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Preventing Discrimination Suits

Kenneth M. Piken Comments

There are many circumstances under which a self-storage operator can choose not to rent a unit to an individual. Of course, the exposure to the operator could be enormous if the necessary safeguards aren’t instituted prior to the “refusal.”

Your rental procedures and requirements should be clearly established and posted in a conspicuous place for all prospective customers to see, and they should be applied consistently to all renters. For example, a facility might request two forms of identification, and a valid credit card may be a condition of the rental.

Any deviation from these standards would constitute a waiver, compromising the rights of the facility. It could also result in the operator being viewed as acting in a discriminatory manner. This would certainly give rise to an action against the company for violation of human-rights laws.

A complaint was filed in the State Division of Human Rights in the Executive Department of the State of New York alleging unlawful discriminatory practices as to national origin. A self-storage customer was refused a unit and claimed the decision was based on race; but the facts revealed he could not produce the required forms of ID, i.e., a valid address or phone number. These prerequisites were clearly listed at the facility. The Executive Department found that since these procedures were established and followed, refusal to rent a unit did not constitute discrimination in this case.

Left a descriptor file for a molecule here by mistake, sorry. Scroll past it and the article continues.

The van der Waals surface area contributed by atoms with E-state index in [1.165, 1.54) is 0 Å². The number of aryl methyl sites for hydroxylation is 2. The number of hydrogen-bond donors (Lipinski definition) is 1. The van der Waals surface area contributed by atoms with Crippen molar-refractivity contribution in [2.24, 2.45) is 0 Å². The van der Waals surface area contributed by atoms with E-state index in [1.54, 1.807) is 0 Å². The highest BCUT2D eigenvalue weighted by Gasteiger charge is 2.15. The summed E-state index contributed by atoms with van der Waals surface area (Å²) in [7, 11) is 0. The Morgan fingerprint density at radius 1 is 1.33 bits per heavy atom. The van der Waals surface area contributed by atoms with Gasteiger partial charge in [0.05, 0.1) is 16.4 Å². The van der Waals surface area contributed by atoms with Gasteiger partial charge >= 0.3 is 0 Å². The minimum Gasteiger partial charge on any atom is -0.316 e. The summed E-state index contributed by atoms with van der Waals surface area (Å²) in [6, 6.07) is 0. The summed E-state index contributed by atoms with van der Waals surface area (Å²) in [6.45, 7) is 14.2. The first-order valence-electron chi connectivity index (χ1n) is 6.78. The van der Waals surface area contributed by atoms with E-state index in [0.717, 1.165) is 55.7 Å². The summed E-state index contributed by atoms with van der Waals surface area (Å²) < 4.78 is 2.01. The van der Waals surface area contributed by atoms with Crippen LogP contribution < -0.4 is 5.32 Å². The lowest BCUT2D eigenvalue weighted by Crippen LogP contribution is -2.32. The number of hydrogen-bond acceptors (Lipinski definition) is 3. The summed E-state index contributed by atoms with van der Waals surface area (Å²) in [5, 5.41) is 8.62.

Be Aware of Violations Laws

In addition to human-rights violations, there are other complaints that can be filed against a storage operator including EEOC (equal employment opportunity council) violations and violations of Federal Civil Rights Assertions, commonly known as 1982 assertions, based on U.S. Codes.

All the matters must be responded to and defended and, of course, at considerable expense. The violations can result in horrendous fines and have a negative impact on a company’s public image.

There’s no clear and simple rule to guide these situations; but any violation of state regulatory rules would ultimately be enforced in accordance with the matter in the U.S. Supreme Court known as Kremer v. Chemical Construction Corp., 456 US 461(1982). The net result would be that for any multi-state storage operation, the findings could be enforced throughout the country at each and every facility being operated by that company.

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